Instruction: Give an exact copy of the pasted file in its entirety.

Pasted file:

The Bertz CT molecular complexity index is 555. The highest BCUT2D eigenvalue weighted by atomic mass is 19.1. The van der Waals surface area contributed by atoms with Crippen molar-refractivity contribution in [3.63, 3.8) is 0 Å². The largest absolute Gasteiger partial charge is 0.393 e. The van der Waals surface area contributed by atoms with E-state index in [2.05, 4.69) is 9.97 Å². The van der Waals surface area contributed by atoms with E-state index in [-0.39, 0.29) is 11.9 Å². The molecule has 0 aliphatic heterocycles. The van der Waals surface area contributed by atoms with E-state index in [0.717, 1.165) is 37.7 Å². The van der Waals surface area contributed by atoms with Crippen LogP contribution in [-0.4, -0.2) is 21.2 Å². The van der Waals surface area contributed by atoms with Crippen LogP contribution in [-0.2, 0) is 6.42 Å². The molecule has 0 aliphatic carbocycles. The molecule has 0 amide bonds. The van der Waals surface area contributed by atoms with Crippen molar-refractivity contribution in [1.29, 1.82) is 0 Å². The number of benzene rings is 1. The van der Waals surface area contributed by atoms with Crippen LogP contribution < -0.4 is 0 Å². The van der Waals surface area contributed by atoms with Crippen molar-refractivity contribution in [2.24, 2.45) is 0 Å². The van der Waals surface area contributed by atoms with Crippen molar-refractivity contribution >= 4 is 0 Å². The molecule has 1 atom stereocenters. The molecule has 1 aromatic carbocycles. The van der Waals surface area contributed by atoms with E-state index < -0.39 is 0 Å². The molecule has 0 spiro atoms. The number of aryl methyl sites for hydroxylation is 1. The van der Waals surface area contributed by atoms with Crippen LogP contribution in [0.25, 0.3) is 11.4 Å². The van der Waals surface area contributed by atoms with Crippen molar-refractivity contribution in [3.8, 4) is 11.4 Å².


The Bertz CT molecular complexity index is 555. The highest BCUT2D eigenvalue weighted by atomic mass is 19.1. The van der Waals surface area contributed by atoms with Crippen molar-refractivity contribution in [3.63, 3.8) is 0 Å². The largest absolute Gasteiger partial charge is 0.393 e. The van der Waals surface area contributed by atoms with E-state index in [2.05, 4.69) is 9.97 Å². The van der Waals surface area contributed by atoms with E-state index in [-0.39, 0.29) is 11.9 Å². The molecule has 0 aliphatic heterocycles. The van der Waals surface area contributed by atoms with E-state index in [0.717, 1.165) is 37.7 Å². The van der Waals surface area contributed by atoms with Crippen LogP contribution in [-0.4, -0.2) is 21.2 Å². The van der Waals surface area contributed by atoms with Crippen LogP contribution in [-0.2, 0) is 6.42 Å². The molecule has 0 aliphatic carbocycles. The molecule has 0 amide bonds. The van der Waals surface area contributed by atoms with Crippen molar-refractivity contribution in [1.29, 1.82) is 0 Å². The number of benzene rings is 1. The van der Waals surface area contributed by atoms with Crippen LogP contribution < -0.4 is 0 Å². The van der Waals surface area contributed by atoms with Crippen molar-refractivity contribution in [2.24, 2.45) is 0 Å². The van der Waals surface area contributed by atoms with Crippen molar-refractivity contribution >= 4 is 0 Å². The molecule has 1 atom stereocenters. The molecule has 1 aromatic carbocycles. The van der Waals surface area contributed by atoms with E-state index < -0.39 is 0 Å². The molecule has 0 spiro atoms. The number of aryl methyl sites for hydroxylation is 1. The van der Waals surface area contributed by atoms with Crippen LogP contribution in [0.25, 0.3) is 11.4 Å². The van der Waals surface area contributed by atoms with Crippen molar-refractivity contribution in [3.8, 4) is 11.4 Å².